Thursday, February 02, 2017
like the beat beat beat of the tom-tom
First, it was the drums. An incessant aboriginal rhythm.
Thoughts of mayhem danced around my head. That may be because I spent the night finishing up Peter Cozzens's The Earth is Weeping: The Epic Story of the Indian Wars for the American West.
But, the thoughts vanished with the familiar burst of a cohete -- the sky rockets that inevitably accompany one of our local Catholic processions. Most of the groups form up in the parking lot of the sports park (what Barco and I re-christened the "dog park") two blocks from my house.
I yelled to Christy to join me. From the sound of the drums, the procession had already passed our block. So, we ran to overtake them.
For a lot of celebrations, especially the feast of Guadalupe, the processions include throngs -- often with trucks transformed into religious tableaux. But that is to celebrate the patron saint of Mexico. If I understood correctly, this procession was honoring my barrio's patron saint -- San Felipe de Jesus.
There appears to be a traditional structure for the processions. There is almost always a banner carried in the front of the group.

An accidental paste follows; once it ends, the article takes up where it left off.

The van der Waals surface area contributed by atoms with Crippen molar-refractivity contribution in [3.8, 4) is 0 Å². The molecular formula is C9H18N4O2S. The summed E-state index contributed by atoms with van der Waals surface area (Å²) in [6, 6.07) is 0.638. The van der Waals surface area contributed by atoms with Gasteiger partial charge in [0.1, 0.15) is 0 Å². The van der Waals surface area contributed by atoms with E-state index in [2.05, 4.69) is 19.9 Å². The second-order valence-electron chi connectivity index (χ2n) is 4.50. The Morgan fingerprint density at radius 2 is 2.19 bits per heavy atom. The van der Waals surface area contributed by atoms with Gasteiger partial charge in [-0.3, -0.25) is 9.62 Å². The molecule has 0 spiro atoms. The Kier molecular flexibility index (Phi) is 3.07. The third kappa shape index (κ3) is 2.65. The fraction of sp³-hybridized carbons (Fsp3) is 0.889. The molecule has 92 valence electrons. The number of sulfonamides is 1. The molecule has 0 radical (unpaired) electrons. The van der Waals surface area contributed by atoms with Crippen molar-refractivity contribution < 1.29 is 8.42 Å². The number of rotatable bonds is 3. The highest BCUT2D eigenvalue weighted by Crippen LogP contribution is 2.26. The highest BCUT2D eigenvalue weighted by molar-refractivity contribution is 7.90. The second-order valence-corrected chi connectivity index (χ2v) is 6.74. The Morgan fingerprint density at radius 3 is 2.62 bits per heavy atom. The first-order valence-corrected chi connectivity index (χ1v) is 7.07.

Then dancers attitred in a semblance of tribal dress follow, accompanied by drummers. Most of the processions I have seen have featured several dancer associations.
Not this procession. It had only one small group echoing the rhythm of the drums that had originally caught my attention.
And there was one other factor that appeared unusual. All of the participants were female -- with the sole exception of the older man carrying the banner. I did not have an opportunity to ask anyone if that was significant. Or if it was simply what it was.
Even the keeper of the cohetes -- those sky rockets that make northern dogs pine for tranquil Regina nights -- was a young woman. And she performed her ritual with the expertise of true pyrotechnician. Never once losing that winsome smile.
Later, Christy, Josh, Jeremiah, and I decided to walk through our neighborhood on our way to tacos at my neighbor's restaurant. I am glad we did.
The street that runs in front of the church contains the detritus of amusement -- a bouncy castle, a small carousel, a kiddy car ride. Signs certain that a saintly feast day is in the making.
The dancers, who had earlier passed by the house, now filled the aisle of the small, partly-completed church. The drums continued to beat. And the dancers circled and twirled before the altar -- reminding me of Anatole France's Le Jongleur de Notre-Dame.
France's tale is of a French juggler who joined a monastery. When he could think of no other gift to offer a statue of Mary, he did what he knew how to do. He juggled well.
And that is exactly what these Mexican women, dressed in their red "Indian" tunics and carrying their stylized weapons, were doing. They were offering up their talents to their faith.
Unlike the juggler's fellow monks, those of us who observed the ritual could easily understand the value of the heart and faith that was being offered.
I hope we heard Jesus' words in our own hearts: "You go and do as [they] did."*
* -- Luke 10:37